- Q: Although female nudity is much more common in movies than male nudity, some men have not been afraid to bare it all. I'll provide you with the title of a movie, you give me the actor or actors who showed it all.
- The Pillow Book (Ewan McGregor)
- Women in Love (Alan Bates and Oliver Reed)
- The Bad Lieutenant (Harvey Keitel)
- The Crying Game (Stephen Rea)
Now, depending on how hard the writer wants this question to be, the answers can vary in difficulty. I would rate this particular question as average in difficulty, so it's important to know one's audience when writing such a question because your audience will be much more satisfied if it can get some of the answers, though it is not necessary to make it so easy that they audience can get them all. It's always good to have at least one item, like remembering the name of the actor in The Crying Game, that strains peoples' memories.
Often, the idea for a great bonus question will come to me based on a single piece of information and then I'll have to go research the rest. Thus, when the AFC Championship was played in 2013, there was an incident where Wes Welker's wife posted something on Facebook about Ray Lewis. I thought this made for an interesting themed question about wives embarrassing their athlete husbands and I came up with this question.
- Q: It’s bad enough when athletes tweet or say ridiculous stuff after a win or a loss, but it’s quite another fiasco when their wives get into the mix, often embarrassing both the athlete and themselves in what eventually results in some kind of public mea culpa. Given the stupid tweet or quote by their significant other, identify the athlete:
- Following the New England Patriot’s loss to the New York Giants in Super Bowl 46, she said: “My husband can’t throw and catch the ball at the same time.” (TOM BRADY)
- To whom was Tom Brady’s wife referring? (WES WELKER)
- Following the Patriot’s loss to the Baltimore Ravens in the AFC Championship the following year, Welker’s wife posted the following on Facebook about what player: “6 Kids. 4 Wives. Acquitted for murder. Paid a family off. Yay. What a hall of fame player! A true role model!” (RAY LEWIS)
- What Super Bowl QB’s wife was notorious for calling into talk radio shows in St. Louis to criticize her husband’s coaching staff? (KURT WARNER)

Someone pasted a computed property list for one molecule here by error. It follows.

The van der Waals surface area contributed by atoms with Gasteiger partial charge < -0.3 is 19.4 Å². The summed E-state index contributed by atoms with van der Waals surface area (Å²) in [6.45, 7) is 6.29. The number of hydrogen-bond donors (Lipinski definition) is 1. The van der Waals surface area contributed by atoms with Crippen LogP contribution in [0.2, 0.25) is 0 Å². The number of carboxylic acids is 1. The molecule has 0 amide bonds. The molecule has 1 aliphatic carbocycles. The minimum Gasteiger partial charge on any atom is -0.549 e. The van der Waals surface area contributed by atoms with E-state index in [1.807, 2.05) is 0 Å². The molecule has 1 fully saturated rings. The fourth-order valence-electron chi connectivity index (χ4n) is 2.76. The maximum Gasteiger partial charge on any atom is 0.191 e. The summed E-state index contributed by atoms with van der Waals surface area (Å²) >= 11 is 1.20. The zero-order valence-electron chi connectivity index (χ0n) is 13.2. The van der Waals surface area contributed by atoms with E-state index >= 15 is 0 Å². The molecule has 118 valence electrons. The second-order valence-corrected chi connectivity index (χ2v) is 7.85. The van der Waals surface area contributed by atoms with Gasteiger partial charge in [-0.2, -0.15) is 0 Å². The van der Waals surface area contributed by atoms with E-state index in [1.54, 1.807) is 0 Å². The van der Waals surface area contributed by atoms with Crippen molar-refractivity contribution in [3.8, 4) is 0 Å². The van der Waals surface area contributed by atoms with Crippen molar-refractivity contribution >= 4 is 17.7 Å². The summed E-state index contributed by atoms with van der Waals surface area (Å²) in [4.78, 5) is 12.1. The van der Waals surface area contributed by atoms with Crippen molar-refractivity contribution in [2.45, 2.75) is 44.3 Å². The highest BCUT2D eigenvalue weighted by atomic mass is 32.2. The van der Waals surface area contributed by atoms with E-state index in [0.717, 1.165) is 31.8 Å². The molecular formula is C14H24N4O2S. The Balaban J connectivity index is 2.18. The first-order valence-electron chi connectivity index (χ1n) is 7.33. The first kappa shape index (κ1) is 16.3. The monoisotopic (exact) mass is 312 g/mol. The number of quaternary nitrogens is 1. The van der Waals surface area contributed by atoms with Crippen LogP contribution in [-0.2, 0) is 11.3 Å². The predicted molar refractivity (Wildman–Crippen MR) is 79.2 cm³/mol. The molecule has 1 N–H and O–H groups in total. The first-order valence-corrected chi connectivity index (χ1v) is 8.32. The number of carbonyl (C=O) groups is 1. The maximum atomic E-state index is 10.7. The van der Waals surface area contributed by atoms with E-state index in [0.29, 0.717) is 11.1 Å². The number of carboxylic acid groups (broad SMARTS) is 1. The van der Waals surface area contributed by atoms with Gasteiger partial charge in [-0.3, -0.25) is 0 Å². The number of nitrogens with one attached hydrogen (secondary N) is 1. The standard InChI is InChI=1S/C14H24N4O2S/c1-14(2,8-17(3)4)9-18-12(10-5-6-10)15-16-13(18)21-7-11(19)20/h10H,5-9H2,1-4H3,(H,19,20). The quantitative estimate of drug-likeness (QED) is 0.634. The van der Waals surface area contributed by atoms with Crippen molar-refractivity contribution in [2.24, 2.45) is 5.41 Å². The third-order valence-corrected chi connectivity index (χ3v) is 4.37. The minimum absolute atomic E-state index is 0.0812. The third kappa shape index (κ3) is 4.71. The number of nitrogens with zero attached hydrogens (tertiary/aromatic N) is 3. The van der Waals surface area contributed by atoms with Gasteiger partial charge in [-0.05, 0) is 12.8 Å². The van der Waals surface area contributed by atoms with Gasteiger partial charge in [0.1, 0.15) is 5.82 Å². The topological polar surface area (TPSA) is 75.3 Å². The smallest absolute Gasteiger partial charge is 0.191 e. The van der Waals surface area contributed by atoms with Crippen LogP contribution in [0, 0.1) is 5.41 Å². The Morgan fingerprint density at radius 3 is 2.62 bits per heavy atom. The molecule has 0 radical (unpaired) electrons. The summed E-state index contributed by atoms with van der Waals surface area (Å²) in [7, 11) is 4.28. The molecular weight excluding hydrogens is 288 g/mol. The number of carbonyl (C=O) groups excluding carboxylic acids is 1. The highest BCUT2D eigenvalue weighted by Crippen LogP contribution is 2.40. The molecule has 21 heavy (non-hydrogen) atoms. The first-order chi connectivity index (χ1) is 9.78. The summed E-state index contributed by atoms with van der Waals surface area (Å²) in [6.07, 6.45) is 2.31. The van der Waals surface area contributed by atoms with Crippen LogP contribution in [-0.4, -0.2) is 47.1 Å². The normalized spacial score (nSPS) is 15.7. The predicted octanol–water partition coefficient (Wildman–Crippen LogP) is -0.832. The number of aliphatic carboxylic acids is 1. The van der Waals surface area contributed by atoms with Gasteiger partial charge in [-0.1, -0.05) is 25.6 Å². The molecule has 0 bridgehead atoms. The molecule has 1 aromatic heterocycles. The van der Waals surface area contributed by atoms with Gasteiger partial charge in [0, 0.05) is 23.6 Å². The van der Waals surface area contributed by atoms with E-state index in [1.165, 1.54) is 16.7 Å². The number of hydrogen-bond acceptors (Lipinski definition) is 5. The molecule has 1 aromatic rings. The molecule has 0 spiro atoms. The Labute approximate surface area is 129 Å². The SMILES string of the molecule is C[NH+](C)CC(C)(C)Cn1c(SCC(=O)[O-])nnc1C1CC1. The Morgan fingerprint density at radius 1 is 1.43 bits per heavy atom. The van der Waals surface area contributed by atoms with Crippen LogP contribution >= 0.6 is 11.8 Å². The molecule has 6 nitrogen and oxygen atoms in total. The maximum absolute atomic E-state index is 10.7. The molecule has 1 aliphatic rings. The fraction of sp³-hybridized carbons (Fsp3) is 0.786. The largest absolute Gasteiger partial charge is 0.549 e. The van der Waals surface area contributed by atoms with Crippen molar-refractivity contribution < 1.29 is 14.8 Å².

Ultimately, I find that the best bonus questions are inspired by an idea and then the question morphs around the idea and the answers are found. Sometimes, the answers precede the question.
For each question, choose the best answer. The answer key is below.
- Where is the stadium in the picture above?
- San Francisco
- New York
The Right Mentality
The key to writing great trivia questions is always to be on the lookout for a great piece of information and to always be in a position to write it down or record the information somewhere so you can write it down later. The best questions are generally written on the spur of the moment and not as the result of research. My best questions have come while reading the newspaper or Entertainment Weekly or Sports Illustrated. While I'm reading, I see a factoid of some sort that would either make a great tossup question or the factoid creates some associations that make me think it would make a good bonus question.
The best trivia question writers aren't the best trivia players necessarily. I am not a great player. I'm not sure I'm even a good player. However, I have an appreciation for trivia and enjoy playing trivia games a lot. Combine an appreciation for trivia with good writing skills and a person definitely has the potential to be a great trivia question writer.
Another Full Trivia Game
- Free Trivia: Bar Quiz Questions and Answers #1
Test your knowledge with this great quiz, similar to those played in bars and pubs, or use the questions in your own game.
This content is accurate and true to the best of the author’s knowledge and is not meant to substitute for formal and individualized advice from a qualified professional.
© 2013 Allen Donald
Devika Primić from Dubrovnik, Croatia on April 25, 2013:
Brilliantly approached and so well thought of questions thanks fpr sharing